Reser's Fine Foods, Inc. v. H.C. Schmieding Produce Company, LLC et al
MEMORANDUM AND ORDER granting in part and denying in part 75 Motion for Summary Judgment. See order for details. Signed by U.S. District Senior Judge Sam A. Crow on 9/15/17. (msb)
IN THE UNITED STATES DISTRICT COURT
FOR THE DISTRICT OF KANSAS
RESER’S FINE FOODS, INC.,
H.C. SCHMIEDING PRODUCE CO., LLC.,
and C & E FARMS, INC.,
H.C. SCHMIEDING PRODUCE CO., LLC.,
RESER’S FINE FOODS, INC.,
SUNTERRA PRODUCE TRADERS, INC.,
and C.H. ROBINSON WORLDWIDE, INC.,
MEMORANDUM AND ORDER
This case comes before the court on the motion of H.C.
Schmieding Produce Co., LLC (“Schmieding”) for summary judgment (ECF#
75) against the plaintiff Reser’s Fine Foods, Inc. (“Reser’s”). The parties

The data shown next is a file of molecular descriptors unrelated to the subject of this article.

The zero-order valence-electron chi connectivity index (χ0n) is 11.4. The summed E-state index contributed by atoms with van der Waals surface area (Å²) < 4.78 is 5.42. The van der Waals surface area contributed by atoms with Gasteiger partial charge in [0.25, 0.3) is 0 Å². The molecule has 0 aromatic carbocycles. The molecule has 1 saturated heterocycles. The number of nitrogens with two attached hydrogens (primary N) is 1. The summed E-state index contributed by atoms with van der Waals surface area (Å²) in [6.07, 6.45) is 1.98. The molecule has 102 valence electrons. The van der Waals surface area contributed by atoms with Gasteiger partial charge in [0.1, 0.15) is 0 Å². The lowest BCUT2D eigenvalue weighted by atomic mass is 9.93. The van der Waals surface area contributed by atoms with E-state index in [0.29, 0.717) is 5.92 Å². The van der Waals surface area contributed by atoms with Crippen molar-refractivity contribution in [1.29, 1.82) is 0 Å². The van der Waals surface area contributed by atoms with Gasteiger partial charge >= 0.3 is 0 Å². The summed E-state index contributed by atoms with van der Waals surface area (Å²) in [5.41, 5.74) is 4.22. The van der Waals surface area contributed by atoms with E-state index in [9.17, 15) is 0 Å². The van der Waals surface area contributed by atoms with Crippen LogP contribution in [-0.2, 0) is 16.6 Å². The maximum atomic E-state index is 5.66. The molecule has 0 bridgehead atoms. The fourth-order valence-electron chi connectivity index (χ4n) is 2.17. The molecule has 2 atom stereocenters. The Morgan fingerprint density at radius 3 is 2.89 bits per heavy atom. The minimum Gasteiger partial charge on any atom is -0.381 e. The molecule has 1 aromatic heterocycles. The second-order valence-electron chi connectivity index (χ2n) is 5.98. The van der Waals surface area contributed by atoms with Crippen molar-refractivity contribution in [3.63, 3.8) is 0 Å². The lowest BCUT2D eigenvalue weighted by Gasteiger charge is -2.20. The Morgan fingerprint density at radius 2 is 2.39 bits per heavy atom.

have filed their respective memoranda, and the movant asks for oral
argument. The court does not find oral argument necessary here. The
parties have fully briefed the issues, and oral argument would not materially
assist the court in deciding the merits of the pending motion.
BACKGROUND OF ALLEGATIONS
In September of 2016, Reser’s filed this declaratory judgment
action asking for an offset of $269,519.87, as the alleged damages from
Schmieding’s breach of contract in supplying a load of celery that Reser’s
had used in its finished food products and was notified later that the celery
was the subject of a recall and then a hold. ECF# 1. Reser’s had contracted
with Schmieding on or about February 19, 2015, for the purchase of 91
truckloads of celery to be delivered between February of 2015 and January
of 2016 (“2015 Celery Contract”).
Reser’s alleges the load of celery in dispute was delivered on
November 11, 2015, pursuant to invoice #1335051 and contained long stalk
celery, bulk from LUNDY 10b-2. Reser’s alleges that by the time Schmieding
verbally notified it of the hold being lifted, Reser’s had already disposed of